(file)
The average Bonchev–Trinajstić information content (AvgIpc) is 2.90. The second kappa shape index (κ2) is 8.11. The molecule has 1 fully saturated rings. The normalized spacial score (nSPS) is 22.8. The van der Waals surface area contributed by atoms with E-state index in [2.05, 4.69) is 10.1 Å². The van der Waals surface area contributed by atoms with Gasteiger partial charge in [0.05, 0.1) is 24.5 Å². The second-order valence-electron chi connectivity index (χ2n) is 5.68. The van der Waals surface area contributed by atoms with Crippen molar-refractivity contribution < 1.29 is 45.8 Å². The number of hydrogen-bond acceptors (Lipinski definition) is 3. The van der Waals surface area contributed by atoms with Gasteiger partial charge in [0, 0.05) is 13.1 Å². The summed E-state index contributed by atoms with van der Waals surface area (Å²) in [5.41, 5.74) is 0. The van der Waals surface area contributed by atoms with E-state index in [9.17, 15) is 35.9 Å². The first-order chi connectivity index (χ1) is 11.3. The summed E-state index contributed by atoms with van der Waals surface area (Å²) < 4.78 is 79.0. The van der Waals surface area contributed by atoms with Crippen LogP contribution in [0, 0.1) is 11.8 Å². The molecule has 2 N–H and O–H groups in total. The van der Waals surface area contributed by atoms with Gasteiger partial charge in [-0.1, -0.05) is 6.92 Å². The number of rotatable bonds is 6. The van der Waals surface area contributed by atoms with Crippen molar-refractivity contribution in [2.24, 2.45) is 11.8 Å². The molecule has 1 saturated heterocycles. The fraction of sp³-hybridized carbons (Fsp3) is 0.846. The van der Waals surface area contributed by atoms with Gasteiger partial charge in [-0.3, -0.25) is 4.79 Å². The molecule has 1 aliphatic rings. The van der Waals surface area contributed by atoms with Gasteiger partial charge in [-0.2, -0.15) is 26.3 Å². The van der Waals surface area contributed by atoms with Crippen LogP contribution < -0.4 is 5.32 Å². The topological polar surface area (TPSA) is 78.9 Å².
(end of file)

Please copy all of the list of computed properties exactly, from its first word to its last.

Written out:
The average Bonchev–Trinajstić information content (AvgIpc) is 2.90. The second kappa shape index (κ2) is 8.11. The molecule has 1 fully saturated rings. The normalized spacial score (nSPS) is 22.8. The van der Waals surface area contributed by atoms with E-state index in [2.05, 4.69) is 10.1 Å². The van der Waals surface area contributed by atoms with Gasteiger partial charge in [0.05, 0.1) is 24.5 Å². The second-order valence-electron chi connectivity index (χ2n) is 5.68. The van der Waals surface area contributed by atoms with Crippen molar-refractivity contribution < 1.29 is 45.8 Å². The number of hydrogen-bond acceptors (Lipinski definition) is 3. The van der Waals surface area contributed by atoms with Gasteiger partial charge in [0, 0.05) is 13.1 Å². The summed E-state index contributed by atoms with van der Waals surface area (Å²) in [5.41, 5.74) is 0. The van der Waals surface area contributed by atoms with E-state index in [9.17, 15) is 35.9 Å². The first-order chi connectivity index (χ1) is 11.3. The summed E-state index contributed by atoms with van der Waals surface area (Å²) < 4.78 is 79.0. The van der Waals surface area contributed by atoms with Crippen LogP contribution in [0, 0.1) is 11.8 Å². The molecule has 2 N–H and O–H groups in total. The van der Waals surface area contributed by atoms with Gasteiger partial charge in [-0.1, -0.05) is 6.92 Å². The number of rotatable bonds is 6. The van der Waals surface area contributed by atoms with Crippen molar-refractivity contribution in [2.24, 2.45) is 11.8 Å². The molecule has 1 saturated heterocycles. The fraction of sp³-hybridized carbons (Fsp3) is 0.846. The van der Waals surface area contributed by atoms with Gasteiger partial charge in [-0.3, -0.25) is 4.79 Å². The molecule has 1 aliphatic rings. The van der Waals surface area contributed by atoms with Gasteiger partial charge in [-0.2, -0.15) is 26.3 Å². The van der Waals surface area contributed by atoms with Crippen LogP contribution < -0.4 is 5.32 Å². The topological polar surface area (TPSA) is 78.9 Å².